Thank you for your inquiry.
Unfortunately the answer to your question is not known, and in actuality depends upon the allergen in the food or foods responsible for the cross-reactivity. In many instances, latex-fruit syndrome is produced by heat and acid labile antigens, and these would be very unlikely of course to produce an anaphylactic event if the food was heated. However, even in the oral allergy syndrome (fruit-pollen allergy), in rare instances anaphylactic episodes have been recorded to the ingestion of fruits which previously produced only oral symptoms.
In addition, patients who are allergic to latex may have allergens to heat stable as well as heat labile allergens within a food, and this sensitivity may be independent of any cross-reactivity between latex allergens and food allergens per se since atopic individuals, as you know, are prone to make IgE antibodies against multiple allergens.
To illustrate this concept, since banana is the food in question, we can use it as an example.
Bananas contain both heat labile and heat stable allergens that can cross-react with latex. A Class 1 chitinase, which is heat stable and which shares a hevein-related structure found in latex, can also be found in banana (as well as avocado and chestnut). This antigen is stable and heat resistant. If your patient has cross-reactivity between latex and banana based upon sensitivity to this antigen, she may well react to banana nut bread. In fact, banana is a very complex allergen and there are at least five well-defined allergenic moieties excluding the above mentioned chitinase. In a study of latex-allergic patients, 16 allergenic components were identified in banana. These allergens have molecular weights ranging from 17 to 128 kDa. Two of these were major allergens. One was of 33 kDa protein that was detected in 15 of 19 sera (88%), and there was also a 37 kDa detected in 13 of 19 sera (1). The 33 kDa allergen exhibited features of a chitinase which is a Class 1 antigen, and it had the hevein-like domain and, as noted, was a major allergen. It would be expected to be heat stable.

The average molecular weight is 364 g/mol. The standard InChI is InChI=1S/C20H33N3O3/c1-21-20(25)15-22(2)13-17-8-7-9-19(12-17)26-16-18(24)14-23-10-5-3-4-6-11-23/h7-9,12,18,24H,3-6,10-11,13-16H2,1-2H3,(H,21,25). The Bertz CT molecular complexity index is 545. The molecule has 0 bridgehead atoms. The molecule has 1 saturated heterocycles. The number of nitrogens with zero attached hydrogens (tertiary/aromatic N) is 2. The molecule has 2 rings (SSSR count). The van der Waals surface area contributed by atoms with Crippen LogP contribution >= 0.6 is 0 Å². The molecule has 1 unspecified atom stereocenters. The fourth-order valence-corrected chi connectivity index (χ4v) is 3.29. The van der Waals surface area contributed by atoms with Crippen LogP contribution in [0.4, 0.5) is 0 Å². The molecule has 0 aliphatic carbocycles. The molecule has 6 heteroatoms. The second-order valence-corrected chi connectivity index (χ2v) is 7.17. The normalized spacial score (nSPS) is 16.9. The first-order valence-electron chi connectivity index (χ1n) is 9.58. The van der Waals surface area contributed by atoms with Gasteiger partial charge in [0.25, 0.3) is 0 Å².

When one looks at the sera from latex-allergic individuals, 45% recognized 14 allergens in banana, and skin reactivity was found in 14 of 18 latex-allergic patients studied (2).
Thus we can see that the cross-reactivity between latex and banana can be related to a number of different allergens, some of which are heat stable and some of which are heat labile. Without component testing, we cannot tell in a given patient which allergens are responsible for the cross-reactivity.
Complicating this scenario is the fact that some individuals who initially expressed only oral allergy symptoms to banana can later experience anaphylaxis.
In summary, the majority of fruit and vegetable allergens cross-reacting with latex are probably heat labile, but there is always the possibility of cross-reacting with a heat stable allergen, and finally that there may be simultaneous allergy to non-cross-reacting antigens. Thus, if your patient has experienced a problem with uncooked banana, the only way to tell with a reasonable degree of certainty whether she might react to banana bread would be to do a graded oral food challenge.
Thank you again for your inquiry and we hope this response is helpful to you.
1) Delbourg MF, Guilloux L, Moneret-Vautrin DA, Ville G. Hypersensitivity to banana in latex-allergic patients. Identification of two major banana allergens of 33 and 37 kD. Ann Allergy Asthma Immunol 1996;76(4):321-6.
2) Alenius H, Makinen-Kiljunen S, Ahlroth M, Turjanmaa K, Reunala T, Palosuo T. Crossreactivity between allergens in natural rubber latex and banana studied by immunoblot inhibition. Clin Exp Allergy 1996;26(3):341-8.
Phil Lieberman, M.D.